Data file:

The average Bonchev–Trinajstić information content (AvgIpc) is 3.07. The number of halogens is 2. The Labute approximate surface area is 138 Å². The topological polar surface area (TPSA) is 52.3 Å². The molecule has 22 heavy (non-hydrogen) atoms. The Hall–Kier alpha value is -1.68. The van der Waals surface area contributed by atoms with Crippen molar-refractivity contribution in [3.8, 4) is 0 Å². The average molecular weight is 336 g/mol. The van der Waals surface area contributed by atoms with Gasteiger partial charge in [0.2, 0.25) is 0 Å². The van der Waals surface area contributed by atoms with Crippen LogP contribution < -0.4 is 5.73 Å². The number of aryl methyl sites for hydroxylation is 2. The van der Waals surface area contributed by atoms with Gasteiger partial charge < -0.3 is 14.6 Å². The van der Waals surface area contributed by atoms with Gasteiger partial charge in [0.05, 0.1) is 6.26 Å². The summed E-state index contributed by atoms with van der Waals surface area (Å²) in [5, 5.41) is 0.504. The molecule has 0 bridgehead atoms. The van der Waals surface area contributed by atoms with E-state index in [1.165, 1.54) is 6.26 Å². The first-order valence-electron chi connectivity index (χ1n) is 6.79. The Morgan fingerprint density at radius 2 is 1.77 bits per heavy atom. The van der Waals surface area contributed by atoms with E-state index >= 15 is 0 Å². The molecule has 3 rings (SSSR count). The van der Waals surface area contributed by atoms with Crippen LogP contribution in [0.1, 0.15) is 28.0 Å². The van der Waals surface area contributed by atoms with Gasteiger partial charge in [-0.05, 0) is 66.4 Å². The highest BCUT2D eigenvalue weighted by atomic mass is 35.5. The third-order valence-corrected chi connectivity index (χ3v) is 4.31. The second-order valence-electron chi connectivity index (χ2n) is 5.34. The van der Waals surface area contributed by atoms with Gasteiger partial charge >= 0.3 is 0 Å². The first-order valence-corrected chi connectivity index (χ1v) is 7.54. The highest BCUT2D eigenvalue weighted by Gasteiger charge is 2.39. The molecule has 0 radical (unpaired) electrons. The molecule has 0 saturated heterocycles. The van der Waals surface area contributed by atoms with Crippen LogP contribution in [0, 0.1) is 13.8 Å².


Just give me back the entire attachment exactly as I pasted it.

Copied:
The average Bonchev–Trinajstić information content (AvgIpc) is 3.07. The number of halogens is 2. The Labute approximate surface area is 138 Å². The topological polar surface area (TPSA) is 52.3 Å². The molecule has 22 heavy (non-hydrogen) atoms. The Hall–Kier alpha value is -1.68. The van der Waals surface area contributed by atoms with Crippen molar-refractivity contribution in [3.8, 4) is 0 Å². The average molecular weight is 336 g/mol. The van der Waals surface area contributed by atoms with Gasteiger partial charge in [0.2, 0.25) is 0 Å². The van der Waals surface area contributed by atoms with Crippen LogP contribution < -0.4 is 5.73 Å². The number of aryl methyl sites for hydroxylation is 2. The van der Waals surface area contributed by atoms with Gasteiger partial charge < -0.3 is 14.6 Å². The van der Waals surface area contributed by atoms with Gasteiger partial charge in [0.05, 0.1) is 6.26 Å². The summed E-state index contributed by atoms with van der Waals surface area (Å²) in [5, 5.41) is 0.504. The molecule has 0 bridgehead atoms. The van der Waals surface area contributed by atoms with E-state index in [1.165, 1.54) is 6.26 Å². The first-order valence-electron chi connectivity index (χ1n) is 6.79. The Morgan fingerprint density at radius 2 is 1.77 bits per heavy atom. The van der Waals surface area contributed by atoms with E-state index >= 15 is 0 Å². The molecule has 3 rings (SSSR count). The van der Waals surface area contributed by atoms with Crippen LogP contribution in [0.1, 0.15) is 28.0 Å². The van der Waals surface area contributed by atoms with Gasteiger partial charge in [-0.05, 0) is 66.4 Å². The highest BCUT2D eigenvalue weighted by atomic mass is 35.5. The third-order valence-corrected chi connectivity index (χ3v) is 4.31. The second-order valence-electron chi connectivity index (χ2n) is 5.34. The van der Waals surface area contributed by atoms with Gasteiger partial charge >= 0.3 is 0 Å². The first-order valence-corrected chi connectivity index (χ1v) is 7.54. The highest BCUT2D eigenvalue weighted by Gasteiger charge is 2.39. The molecule has 0 radical (unpaired) electrons. The molecule has 0 saturated heterocycles. The van der Waals surface area contributed by atoms with Crippen LogP contribution in [0, 0.1) is 13.8 Å².